For most of the year since NATO’s bombing of Yugoslavia ended, US and NATO officials have publicly boasted of the military success of the air strikes. Defense Secretary William Cohen declared, “We severely crippled the [Serb] military forces in Kosovo by destroying more than 50 percent of the artillery and one-third of the armored vehicles.” Displaying colorful charts, Chairman of the Joint Chiefs Gen. Henry Shelton claimed that NATO’s air forces had killed “around 120 tanks,” “about 220 armored personnel carriers” and “up to 450 artillery and mortar pieces.”
According to a suppressed Air Force report obtained by Newsweek, the number of targets verifiably destroyed was a tiny fraction of those claimed: 14 tanks, not 120; 18 armored personnel carriers, not 220; 20 artillery pieces, not 450. Out of the 744 “confirmed” strikes by NATO pilots during the war, the Air Force investigators, who spent weeks combing Kosovo by helicopter and by foot, found evidence of just 58. This report begs the question: If NATO wasn’t hitting military targets, what were they bombing?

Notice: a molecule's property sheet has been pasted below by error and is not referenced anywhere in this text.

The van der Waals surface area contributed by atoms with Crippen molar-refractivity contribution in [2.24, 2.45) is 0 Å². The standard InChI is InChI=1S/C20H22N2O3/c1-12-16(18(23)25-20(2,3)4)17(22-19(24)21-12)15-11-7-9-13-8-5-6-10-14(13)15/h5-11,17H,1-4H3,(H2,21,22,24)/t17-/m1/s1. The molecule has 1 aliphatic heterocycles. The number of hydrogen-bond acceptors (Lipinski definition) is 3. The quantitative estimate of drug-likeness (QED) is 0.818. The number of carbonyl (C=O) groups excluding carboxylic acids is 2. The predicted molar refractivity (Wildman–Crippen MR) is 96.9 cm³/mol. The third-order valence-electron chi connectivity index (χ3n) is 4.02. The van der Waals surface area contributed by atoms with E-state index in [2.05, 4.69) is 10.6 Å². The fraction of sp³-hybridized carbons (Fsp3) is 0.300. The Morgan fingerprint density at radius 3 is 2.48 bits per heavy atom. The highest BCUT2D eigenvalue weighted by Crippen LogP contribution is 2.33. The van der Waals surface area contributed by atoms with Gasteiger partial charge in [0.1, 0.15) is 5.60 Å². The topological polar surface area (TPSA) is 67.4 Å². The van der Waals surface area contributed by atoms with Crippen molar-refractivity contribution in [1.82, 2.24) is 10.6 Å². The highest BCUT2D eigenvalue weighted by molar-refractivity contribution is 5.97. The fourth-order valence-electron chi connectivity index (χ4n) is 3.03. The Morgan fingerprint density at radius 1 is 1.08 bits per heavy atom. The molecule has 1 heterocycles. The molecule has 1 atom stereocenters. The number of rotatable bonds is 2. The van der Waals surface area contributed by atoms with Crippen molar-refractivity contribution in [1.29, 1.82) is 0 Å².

- Dusan Batakovic, is Professor of History at the University of Belgrade and author of several books on Kosovo.